Crude inventories rose last week, with stocks at the trading hub in Cushing, Oklahoma increasing to an nine-month high, while oil products fell, data from the U.S. Energy Information Administration showed on Wednesday.
Crude oil inventories rose 1.75 million barrels to 347.45 million barrels in the week to March 9, in line with a Reuters poll of analysts that forecast a 1.7-million-barrel build.
Stockpiles at the Cushing, Oklahoma delivery point for the New York Mercantile Exchange crude contract, rose 2.52 million barrels to 38.7 million barrels. Cushing has had its largest eight-week build since early 2009, and stood at the highest since June 2011.
Cushing stocks have been rising as Enterprise Products
Weekly crude imports edged up slightly by 4,000 barrels per day (bpd) to average 8.68 million bpd, EIA said.
Distillate stockpiles fell by 4.68 million barrels, more than analyst predictions for a 1.3-million-barrel drawdown, to 134.81 million barrels. Average distillate demand over the last four weeks fell 7.1 percent compared with year-earlier levels.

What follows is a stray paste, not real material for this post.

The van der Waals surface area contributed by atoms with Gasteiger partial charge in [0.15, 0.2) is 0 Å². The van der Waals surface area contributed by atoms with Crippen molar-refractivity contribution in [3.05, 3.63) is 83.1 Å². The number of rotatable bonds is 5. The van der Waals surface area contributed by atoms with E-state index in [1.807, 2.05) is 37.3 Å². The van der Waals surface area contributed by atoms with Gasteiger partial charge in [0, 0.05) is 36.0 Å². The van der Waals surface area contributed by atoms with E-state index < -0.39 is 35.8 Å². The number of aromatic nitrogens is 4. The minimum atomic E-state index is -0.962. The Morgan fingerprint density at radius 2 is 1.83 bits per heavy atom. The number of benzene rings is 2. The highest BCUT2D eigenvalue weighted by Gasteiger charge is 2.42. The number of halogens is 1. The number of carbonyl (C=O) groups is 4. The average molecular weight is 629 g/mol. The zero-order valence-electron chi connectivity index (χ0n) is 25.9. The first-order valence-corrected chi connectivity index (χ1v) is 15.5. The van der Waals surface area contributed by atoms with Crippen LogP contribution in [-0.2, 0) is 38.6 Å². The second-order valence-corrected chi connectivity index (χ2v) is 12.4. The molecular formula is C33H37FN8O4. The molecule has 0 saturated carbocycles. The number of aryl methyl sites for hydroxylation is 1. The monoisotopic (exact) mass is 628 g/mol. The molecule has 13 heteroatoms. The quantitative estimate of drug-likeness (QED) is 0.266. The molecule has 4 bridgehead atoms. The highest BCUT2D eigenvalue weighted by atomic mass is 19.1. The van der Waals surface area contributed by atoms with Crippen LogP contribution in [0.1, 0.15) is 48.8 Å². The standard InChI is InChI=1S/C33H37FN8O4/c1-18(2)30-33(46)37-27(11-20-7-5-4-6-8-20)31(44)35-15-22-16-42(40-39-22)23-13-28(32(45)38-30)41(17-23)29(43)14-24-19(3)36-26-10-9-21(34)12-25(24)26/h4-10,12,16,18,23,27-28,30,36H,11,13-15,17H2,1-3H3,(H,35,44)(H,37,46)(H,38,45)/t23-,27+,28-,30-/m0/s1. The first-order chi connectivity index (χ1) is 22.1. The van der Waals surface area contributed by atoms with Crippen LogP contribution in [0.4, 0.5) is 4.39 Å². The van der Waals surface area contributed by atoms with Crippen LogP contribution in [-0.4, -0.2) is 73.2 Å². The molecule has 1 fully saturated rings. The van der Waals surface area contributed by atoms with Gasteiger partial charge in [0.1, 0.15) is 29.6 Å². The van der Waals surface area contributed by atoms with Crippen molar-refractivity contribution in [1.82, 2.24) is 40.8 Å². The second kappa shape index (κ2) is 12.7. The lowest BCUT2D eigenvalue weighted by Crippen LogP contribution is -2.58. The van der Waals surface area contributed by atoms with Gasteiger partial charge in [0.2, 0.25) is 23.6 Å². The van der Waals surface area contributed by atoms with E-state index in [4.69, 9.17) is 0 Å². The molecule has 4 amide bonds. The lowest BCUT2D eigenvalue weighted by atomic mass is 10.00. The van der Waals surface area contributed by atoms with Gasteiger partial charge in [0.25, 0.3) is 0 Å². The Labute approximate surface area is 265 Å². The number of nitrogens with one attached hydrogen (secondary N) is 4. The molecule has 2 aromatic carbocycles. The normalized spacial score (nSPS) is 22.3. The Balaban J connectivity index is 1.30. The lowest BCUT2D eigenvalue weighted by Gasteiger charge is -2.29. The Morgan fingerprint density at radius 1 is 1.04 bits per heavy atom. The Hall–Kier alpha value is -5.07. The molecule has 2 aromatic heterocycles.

Gasoline inventories fell 1.41 million barrels, slightly more than analyst forecasts for a 1 million-barrel decline. Demand dropped 7.2 percent against the same period in 2011.
Today's report was a mixed bag. What stands out is the decline in distillate stocks, said Chris Dillman of Tradition Energy in Connecticut.
A big gain in Cushing pushed inventories there back near the five-year max.
Cushing stocks reached their record high in April of 2011, when they shot as high as 41.9 million barrels, EIA data shows.
Refinery utilization fell 1.2 percentage points to 82.7 percent of capacity last week, compared with calls for an increase of 0.1 percentage point.
U.S. crude oil prices seesawed after the data, initially rising, then falling by 85 cents a barrel to $105.86 by 11:11 a.m. EDT (15:11 GMT).
The EIA data comes after industry group American Petroleum Institute reported its own weekly inventory numbers on Tuesday, which said crude stocks rose 2.8 million barrels last week, gasoline stocks fell by 2.1 million barrels and distillates dropped 3.5 million barrels.
(Reporting by Joshua Schneyer, Janet McGurty and Edward McAllister in New York; Editing by David Gregorio)